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    Katzndogz Diamond Member

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    This involves something we have never had to deal with before. Both Iran and China have major cyber crime installations capable of interfering with each and every computer in the country.

    The kind of criminal activity is not something we have seen before, experienced before and has been historically impossible. Technically these major cyber installations can take away your civil liberties, privacy and your finances at whim. What it comes down to is whether you trust the Chinese and Iranians to respect your civil liberties more than you trust the US government to respect your civil liberties.
     
  5. Quantum Windbag
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    Quantum Windbag Gold Member

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    Ohhh, we are scared, so we have to let the government do whatever it wants in order to not be scared, but we are always scared, even when the government does everything.
     
  6. waltky
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    waltky Wise ol' monkey Supporting Member

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    Granny says dey better not be hackin' into her webcam when she takin' a shower...
    :eek:
    Web sites fall victim to cyberspies
    Thu, May 17, 2012 - ’DRIVE-BY ATTACKS’: Visitors to legitimate Web sites of human rights organizations or government agencies might find that they have been targeted by malware
     
  7. waltky
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    waltky Wise ol' monkey Supporting Member

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    Granny gonna throw a towel over her webcam when she inna bathtub...
    :eusa_shifty:
    Mueller: ‘Substantial’ Risk of Cyber Attack in Next 10 Years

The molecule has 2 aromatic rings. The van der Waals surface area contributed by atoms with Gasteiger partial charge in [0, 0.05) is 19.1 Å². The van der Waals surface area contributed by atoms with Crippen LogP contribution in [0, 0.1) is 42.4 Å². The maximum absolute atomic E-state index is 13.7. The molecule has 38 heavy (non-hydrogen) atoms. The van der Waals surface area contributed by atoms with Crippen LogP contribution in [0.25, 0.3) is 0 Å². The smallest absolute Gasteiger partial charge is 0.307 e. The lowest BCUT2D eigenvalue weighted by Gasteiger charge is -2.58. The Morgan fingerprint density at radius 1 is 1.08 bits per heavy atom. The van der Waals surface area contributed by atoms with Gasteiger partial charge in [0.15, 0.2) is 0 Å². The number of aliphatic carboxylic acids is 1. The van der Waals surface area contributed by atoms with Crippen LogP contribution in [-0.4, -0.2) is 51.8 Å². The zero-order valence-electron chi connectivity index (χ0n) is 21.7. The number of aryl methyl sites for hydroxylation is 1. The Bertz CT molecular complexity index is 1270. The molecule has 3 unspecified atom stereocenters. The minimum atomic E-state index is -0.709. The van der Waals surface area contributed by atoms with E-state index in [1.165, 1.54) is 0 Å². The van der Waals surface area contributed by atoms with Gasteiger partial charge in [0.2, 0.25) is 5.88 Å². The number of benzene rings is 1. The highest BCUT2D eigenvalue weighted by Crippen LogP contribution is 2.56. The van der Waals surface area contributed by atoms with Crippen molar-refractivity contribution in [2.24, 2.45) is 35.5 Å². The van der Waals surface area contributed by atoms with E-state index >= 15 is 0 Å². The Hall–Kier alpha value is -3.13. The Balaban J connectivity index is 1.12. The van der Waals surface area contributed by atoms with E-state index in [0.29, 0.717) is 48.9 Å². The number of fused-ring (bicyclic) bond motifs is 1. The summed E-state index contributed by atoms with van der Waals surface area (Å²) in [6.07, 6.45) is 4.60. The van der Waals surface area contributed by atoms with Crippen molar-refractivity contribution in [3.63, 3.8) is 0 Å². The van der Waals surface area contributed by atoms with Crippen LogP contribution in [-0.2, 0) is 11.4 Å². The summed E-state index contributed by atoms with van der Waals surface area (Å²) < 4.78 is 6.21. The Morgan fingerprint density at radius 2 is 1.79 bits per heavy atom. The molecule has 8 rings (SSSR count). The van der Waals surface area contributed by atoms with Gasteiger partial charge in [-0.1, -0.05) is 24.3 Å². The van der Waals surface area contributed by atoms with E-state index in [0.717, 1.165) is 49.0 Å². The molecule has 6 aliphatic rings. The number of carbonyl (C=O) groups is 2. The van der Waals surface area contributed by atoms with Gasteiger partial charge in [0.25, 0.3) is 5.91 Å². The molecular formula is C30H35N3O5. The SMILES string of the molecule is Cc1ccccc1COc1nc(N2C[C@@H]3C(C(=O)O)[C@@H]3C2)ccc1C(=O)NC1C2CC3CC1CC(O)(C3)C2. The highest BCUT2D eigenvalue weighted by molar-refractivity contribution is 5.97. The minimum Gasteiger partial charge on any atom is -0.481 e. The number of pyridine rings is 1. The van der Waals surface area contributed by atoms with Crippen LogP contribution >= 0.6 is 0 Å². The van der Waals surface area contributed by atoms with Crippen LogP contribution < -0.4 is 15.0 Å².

May 17, 2012 – FBI Director Robert Mueller told a Senate committee on Wednesday that there is a “substantial” risk that the nation will face a cyber attack in the next decade.
     
  8. waltky
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    waltky Wise ol' monkey Supporting Member

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    Major ongoing cyber-espionage effort against the US...
    :eek:
    US is target of massive cyberespionage: report
    Tue, Feb 12, 2013 - The US intelligence community has concluded that the US is the target of a massive cyberespionage campaign that is threatening its competitiveness, the Washington Post reported late on Sunday.
     
  9. TruthSeeker56
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    TruthSeeker56 Silver Member

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    The problem with these types of "national security" umbrella laws is WHO determines what is a national security concern?

    Facebook? Verizon? AT&T? Microsoft?

    The thought of some $10.00 an hour flunky internet "monitor" deciding if I am a "threat" to national security is both ludicrous and a complete infringement of many basic rights that are guaranteed by our Constitution.

    Big Brother putting us under a microscope even MORE, is not acceptable.
     
  10. Truthmatters
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    Truthmatters BANNED

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    yeah doesnt sound real good for civil liberties